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New Hope Found in Study Regarding Early Mesothelioma Detection
Orlando, FL (PRWEB) March 26, 2012
Mesothelioma victims and their physicians in the near future have been given remarkable new hope for treatment, according to an innovative new study. The study finding might give doctors early detection, greatly increasing survival rates.
Until recently, patients who suffered from mesothelioma were not diagnosed until their condition advanced. Therefore, their only option was to retain a mesothelioma attorney and file a lawsuit in order to cover medical costs. While there is not a known cure for the disease, early detection greatly extends life expectancy.
Early testing is key to survival and a revolutionary new breath test, which identifies trace amounts of exposure to asbestos to the onset of mesothelioma, can mean early diagnosis, giving the patient more treatment time.
Mesothelioma is the result of damaged pleural tissue, nearly exclusive to asbestos exposure. The disease is a rare cancer, affecting the lining of the victim?s abdomen and chest, usually concentrated in the lungs and heart.
Asbestos, widely used in the United States during the mid to late twentieth century, is a construction grade material. It was used in both construction and industrial applications because of its electrical and heat resistant properties. Unfortunately, because of its ubiquity, millions of Americans were exposed.
What?s more, patients often mistake early onset of mesothelioma for less severe conditions. This leads to missed diagnosis of the condition, shortening the time patients have to respond. Moreover, the disease can take as much as 20 to 50 years to manifest, greatly narrowing treatment options and survival rates.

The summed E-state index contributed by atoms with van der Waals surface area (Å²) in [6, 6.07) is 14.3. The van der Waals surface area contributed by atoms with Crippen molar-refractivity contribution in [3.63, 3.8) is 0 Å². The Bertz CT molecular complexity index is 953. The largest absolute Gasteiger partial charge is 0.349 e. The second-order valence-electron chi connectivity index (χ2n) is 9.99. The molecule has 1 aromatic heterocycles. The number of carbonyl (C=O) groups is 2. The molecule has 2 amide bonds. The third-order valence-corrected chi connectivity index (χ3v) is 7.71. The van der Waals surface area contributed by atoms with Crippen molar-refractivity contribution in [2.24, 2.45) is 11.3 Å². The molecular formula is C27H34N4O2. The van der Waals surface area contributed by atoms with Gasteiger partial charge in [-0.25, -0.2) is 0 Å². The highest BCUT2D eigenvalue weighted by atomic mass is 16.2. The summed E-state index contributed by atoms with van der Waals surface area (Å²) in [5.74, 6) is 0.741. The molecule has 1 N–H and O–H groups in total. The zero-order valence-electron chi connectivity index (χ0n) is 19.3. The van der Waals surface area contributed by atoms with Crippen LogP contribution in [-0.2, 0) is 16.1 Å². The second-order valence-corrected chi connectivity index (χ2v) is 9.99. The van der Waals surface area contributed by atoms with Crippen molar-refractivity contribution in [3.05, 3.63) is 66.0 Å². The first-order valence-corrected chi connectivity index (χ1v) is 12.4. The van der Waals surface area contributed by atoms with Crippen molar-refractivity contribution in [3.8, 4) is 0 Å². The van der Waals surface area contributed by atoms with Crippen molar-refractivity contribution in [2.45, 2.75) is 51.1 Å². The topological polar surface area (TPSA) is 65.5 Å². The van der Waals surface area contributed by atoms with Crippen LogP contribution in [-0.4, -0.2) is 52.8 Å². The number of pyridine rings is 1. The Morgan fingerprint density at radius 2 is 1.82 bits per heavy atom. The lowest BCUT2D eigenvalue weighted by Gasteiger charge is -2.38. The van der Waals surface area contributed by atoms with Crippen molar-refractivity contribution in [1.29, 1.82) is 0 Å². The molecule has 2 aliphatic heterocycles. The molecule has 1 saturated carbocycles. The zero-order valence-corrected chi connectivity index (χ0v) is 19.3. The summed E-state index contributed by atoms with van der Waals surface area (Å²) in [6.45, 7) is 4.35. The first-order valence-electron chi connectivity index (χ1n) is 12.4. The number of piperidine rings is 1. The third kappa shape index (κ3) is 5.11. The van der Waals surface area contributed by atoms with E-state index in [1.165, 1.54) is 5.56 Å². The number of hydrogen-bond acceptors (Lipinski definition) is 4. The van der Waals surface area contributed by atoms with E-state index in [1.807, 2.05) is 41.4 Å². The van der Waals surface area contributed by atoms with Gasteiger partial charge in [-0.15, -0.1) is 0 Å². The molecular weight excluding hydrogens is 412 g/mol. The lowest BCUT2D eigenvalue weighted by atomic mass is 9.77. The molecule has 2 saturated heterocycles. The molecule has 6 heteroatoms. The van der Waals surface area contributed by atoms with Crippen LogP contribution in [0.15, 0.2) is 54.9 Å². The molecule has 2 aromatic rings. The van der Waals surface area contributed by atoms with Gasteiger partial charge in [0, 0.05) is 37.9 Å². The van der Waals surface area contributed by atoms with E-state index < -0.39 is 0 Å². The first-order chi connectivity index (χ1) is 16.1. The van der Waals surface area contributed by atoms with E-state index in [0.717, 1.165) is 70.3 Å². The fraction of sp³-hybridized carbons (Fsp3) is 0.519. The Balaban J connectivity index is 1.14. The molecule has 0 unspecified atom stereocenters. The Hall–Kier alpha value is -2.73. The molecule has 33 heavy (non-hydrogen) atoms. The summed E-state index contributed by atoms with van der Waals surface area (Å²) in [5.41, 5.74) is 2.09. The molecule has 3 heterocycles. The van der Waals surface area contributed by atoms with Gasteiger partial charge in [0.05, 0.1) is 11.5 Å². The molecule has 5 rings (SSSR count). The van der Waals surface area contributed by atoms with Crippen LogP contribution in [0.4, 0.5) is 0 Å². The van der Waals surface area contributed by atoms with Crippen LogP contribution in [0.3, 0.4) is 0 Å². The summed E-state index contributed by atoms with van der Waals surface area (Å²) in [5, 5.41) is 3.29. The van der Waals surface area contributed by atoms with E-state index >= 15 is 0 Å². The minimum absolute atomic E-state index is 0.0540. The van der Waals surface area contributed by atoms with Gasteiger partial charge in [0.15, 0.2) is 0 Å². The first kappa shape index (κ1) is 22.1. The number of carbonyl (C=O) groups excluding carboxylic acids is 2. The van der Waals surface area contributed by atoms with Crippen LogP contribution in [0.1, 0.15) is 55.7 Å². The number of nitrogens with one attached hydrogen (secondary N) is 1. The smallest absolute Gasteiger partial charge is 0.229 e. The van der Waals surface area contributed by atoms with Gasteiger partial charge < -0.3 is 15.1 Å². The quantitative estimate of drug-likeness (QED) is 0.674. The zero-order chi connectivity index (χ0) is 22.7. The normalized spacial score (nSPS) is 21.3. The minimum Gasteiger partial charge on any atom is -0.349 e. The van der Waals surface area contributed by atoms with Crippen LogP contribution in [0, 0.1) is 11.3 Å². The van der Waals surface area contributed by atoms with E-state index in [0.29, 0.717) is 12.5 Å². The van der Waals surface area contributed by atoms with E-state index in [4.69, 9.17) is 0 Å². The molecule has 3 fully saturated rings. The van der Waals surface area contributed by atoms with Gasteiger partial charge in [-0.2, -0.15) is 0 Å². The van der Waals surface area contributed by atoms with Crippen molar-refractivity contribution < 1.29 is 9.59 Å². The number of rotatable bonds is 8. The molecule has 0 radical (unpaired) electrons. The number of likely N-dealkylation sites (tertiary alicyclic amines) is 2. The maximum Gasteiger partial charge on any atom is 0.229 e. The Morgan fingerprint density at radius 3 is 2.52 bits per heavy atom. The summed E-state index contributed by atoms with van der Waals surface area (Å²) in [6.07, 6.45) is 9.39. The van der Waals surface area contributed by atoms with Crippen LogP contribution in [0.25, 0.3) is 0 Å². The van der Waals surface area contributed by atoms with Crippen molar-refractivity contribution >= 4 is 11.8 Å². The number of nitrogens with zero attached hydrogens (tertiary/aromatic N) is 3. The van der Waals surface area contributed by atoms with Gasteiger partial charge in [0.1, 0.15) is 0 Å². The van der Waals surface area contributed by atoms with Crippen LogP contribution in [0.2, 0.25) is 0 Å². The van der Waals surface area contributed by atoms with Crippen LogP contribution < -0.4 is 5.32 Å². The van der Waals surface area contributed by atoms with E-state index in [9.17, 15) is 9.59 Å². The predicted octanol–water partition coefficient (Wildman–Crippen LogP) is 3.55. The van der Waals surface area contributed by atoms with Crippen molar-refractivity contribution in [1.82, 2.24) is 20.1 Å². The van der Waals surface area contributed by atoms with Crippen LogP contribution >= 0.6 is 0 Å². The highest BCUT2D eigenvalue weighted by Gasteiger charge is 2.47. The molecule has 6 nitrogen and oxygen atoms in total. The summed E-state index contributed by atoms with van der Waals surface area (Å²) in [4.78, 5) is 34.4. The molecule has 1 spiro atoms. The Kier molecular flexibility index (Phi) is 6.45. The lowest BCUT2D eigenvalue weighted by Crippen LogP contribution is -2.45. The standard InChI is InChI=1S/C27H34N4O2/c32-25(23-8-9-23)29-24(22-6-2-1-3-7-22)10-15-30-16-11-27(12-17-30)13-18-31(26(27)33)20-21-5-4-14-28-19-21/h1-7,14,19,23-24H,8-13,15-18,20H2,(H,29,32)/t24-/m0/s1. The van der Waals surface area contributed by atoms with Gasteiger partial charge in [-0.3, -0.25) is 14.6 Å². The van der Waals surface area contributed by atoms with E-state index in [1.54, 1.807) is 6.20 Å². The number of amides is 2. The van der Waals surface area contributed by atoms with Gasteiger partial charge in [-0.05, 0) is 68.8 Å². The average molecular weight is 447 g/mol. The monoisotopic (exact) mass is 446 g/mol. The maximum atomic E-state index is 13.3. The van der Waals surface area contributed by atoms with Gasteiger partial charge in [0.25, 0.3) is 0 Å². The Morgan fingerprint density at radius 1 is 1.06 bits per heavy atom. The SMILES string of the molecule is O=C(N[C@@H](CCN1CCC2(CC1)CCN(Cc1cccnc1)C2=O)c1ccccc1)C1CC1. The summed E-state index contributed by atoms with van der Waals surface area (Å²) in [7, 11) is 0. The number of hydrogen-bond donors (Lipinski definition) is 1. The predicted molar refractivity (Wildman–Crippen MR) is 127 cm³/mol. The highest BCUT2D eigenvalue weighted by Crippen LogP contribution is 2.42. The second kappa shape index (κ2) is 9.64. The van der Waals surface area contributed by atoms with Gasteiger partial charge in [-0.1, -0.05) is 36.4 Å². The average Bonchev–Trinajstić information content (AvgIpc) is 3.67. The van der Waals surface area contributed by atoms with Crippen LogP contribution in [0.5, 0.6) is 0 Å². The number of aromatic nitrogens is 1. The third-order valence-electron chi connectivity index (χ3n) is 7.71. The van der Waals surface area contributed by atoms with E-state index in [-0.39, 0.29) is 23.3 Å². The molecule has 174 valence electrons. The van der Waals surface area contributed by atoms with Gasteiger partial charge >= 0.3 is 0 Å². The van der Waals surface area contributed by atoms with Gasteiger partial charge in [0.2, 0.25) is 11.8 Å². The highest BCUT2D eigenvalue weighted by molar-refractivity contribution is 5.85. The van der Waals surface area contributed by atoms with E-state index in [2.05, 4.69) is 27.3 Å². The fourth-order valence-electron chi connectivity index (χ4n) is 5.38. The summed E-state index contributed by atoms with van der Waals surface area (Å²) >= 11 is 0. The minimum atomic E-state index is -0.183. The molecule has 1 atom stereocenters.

To date, mesothelioma testing is done by thorascopic biopsy–a procedure in which physicians cut a small incision into the patient?s chest. A tube is then inserted to retrieve sample tissue. Because the procedure is so invasive, it carries significant risks such as hemorrhaging and possible collapsed lungs, especially in eldery patients.
But now, a breath test devised by Dutch researchers at the University of Amsterdam Medical Center could make thorascopic biopsy obsolete, according to a recently published study in the European medical journal, Lung Cancer.
The breath machine is designed to capture what is known as a ?breathprint?, the organic compounds found in a patient?s breath. The study of 39 patients who either had asbestos exposure but no symptoms, patients who were completely healthy and patients diagnosed with mesothelioma. The testing was administered using a device known as ?Cyranose 320?.
The device shows great promise in early trials, fully differentiating between patients diagnosed with mesothelioma and healthy patients 85 percent of the time and an impressive accuracy rating of 80 percent in discerning patients diagnosed with mesothelioma versus long term asbestos exposed patients.
For more information on the dangers of asbestos, the symptoms and treatment of mesothelioma and legal options of mesothelioma patients including how to file a mesothelioma lawsuit, visit MesoAuthority.com today.
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